A Latin teacher at last

October 13th, 2012 | Tags: ,

So, it turns out that lightning struck while I was busy feeling great about my progress in the MAT program. I applied for a Latin teaching position at a local high school, thinking it would turn out to be great interview practice, but I impressed the assistant principal well enough that he moved heaven and earth to get me into the position. I’ve been teaching now for two weeks, but it feels like an eternity. I’ve got more than a handful of work, but this is the dream. Absolutely, without condition. I must become the person who can plan, for my students are depending on me to be able to. But first things first: I must pass the Latin PRAXIS, scheduled for 3 Nov. If I don’t, none of this matters. If I do, I open the door to (potentially) a lifetime of perpetuating the glory of lingua Latina!

The greatest challenge is figuring out how to get the attention of the Latin I kids in 4th block, the last period before school ends. They’ve had lunch and the day is nearly over, so they’ve lots of energy. I need to find a way to channel it judo-style to trick them into learning despite their best efforts. It’s not helped that this week they’ve missed two full days of instruction due to the PSAT and then the pep rally before homecoming. My 1st block Latin Is are doing a little better, both because they’re not as rambunctious and because they’ve not been missing as much instruction, so I must take care not to let them slip too far ahead.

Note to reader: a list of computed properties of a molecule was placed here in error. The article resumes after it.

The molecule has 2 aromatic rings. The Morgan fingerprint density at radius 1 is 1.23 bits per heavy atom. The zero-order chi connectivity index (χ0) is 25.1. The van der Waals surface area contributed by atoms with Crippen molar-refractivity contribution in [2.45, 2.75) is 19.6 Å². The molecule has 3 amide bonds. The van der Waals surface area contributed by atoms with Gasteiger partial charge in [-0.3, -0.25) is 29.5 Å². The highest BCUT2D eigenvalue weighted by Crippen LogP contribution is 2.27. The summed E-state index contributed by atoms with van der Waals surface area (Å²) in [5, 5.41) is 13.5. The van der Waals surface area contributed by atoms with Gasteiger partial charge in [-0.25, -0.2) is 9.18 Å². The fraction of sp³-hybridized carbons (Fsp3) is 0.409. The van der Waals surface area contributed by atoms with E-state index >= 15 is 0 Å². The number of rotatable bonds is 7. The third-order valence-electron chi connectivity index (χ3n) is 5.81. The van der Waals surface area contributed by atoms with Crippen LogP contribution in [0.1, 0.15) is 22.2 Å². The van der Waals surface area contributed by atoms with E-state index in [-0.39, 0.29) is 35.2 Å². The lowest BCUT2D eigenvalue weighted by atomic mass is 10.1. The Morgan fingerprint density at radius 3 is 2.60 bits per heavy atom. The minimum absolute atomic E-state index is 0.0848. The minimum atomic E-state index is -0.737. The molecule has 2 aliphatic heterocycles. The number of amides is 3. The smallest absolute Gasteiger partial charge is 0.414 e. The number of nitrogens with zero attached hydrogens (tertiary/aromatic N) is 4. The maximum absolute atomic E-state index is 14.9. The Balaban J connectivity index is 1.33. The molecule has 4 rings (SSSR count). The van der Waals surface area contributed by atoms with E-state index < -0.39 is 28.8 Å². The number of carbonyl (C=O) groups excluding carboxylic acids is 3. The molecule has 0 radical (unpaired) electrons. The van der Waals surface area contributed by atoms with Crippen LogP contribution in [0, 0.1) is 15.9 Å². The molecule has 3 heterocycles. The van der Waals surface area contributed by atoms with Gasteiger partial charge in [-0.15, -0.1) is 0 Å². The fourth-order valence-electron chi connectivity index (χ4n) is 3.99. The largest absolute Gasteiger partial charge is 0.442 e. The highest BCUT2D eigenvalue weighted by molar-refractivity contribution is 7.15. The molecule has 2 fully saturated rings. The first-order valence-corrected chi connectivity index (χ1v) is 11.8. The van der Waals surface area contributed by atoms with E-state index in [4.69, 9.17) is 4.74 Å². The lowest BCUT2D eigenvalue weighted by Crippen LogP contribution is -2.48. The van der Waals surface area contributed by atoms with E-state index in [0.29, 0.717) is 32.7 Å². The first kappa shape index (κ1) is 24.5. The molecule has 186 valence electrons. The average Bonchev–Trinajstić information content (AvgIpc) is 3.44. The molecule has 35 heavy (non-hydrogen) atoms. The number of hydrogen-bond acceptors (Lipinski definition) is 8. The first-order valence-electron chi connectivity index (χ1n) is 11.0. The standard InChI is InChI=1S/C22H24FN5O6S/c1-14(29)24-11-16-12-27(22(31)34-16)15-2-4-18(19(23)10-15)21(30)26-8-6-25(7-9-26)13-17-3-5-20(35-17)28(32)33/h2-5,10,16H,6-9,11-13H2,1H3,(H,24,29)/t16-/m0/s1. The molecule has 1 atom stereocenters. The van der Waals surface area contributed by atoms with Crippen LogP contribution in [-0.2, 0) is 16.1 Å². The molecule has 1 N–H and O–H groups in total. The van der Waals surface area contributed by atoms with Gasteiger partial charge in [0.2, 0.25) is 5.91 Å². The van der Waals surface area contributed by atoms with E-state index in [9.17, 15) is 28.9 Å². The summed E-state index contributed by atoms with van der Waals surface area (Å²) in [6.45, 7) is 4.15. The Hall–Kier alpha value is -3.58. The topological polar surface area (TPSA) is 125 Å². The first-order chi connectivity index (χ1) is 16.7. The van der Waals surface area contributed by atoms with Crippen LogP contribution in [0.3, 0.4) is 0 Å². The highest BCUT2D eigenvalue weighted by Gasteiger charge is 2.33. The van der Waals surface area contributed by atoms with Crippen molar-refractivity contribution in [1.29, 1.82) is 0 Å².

My Latin III students are another facet entirely in this gem of joy. Though their retention of the forms is not solid, they are adjusting to my increased expectations, and I think we will do some profound things before the semester is over. I have adjusted their curriculum; we’re now reading actual Latin instead of the constructs in Fabulae Romanae, and I think they’re catching on quickly. Eutropius, as late as he is, is a very regular writer, so they aren’t flipping out at the difficulty. I have them on a regimen of noun declensions at night and verb synopses in the morning, so that soon they will begin to differentiate between the two as we read.

And, in all of this, I am rekindling my own love of Latin. I thought I had set it aside, allowed it to become the faintest hope of achievement. Now I am faced with the fact that I must actually teach it after dreaming for so long. And I catch myself returning to it in odd moments, doing it because it is simply fun.

I can be only thankful for this opportunity I have prepared for and finally received. Now to make the most of it!

  1. Gauk
    October 14th, 2012 at 13:57
    Reply | Quote | #1

    That’s fantastic!

    My pre-calc teacher used to tell a really interesting story for the first half of the class and then squeeze his lesson into the second half. He took advantage of some kind of attention inertia once he had ours.

  2. Steve Killen
    October 14th, 2012 at 16:36
    Reply | Quote | #2

    Part of the trouble is that the source of the trouble is a handful of 10th grade boys, and there’s not all that much to be done to change that fact ;-) (It is certainly a usage study on the word sophomoric.) I have adjusted their seats on the seating chart with some degree of success, but the dynamic is still quite chattersome. I will call the parents of the students who seem to be instigating it the most, and we’ll see how it goes from there.

    As you say, got to get their attention from the start. I have begun hypercaffeinating in the half-hour before the class starts, so that my energy level matches or exceeds theirs. That also seems to have some success.

    We shall see…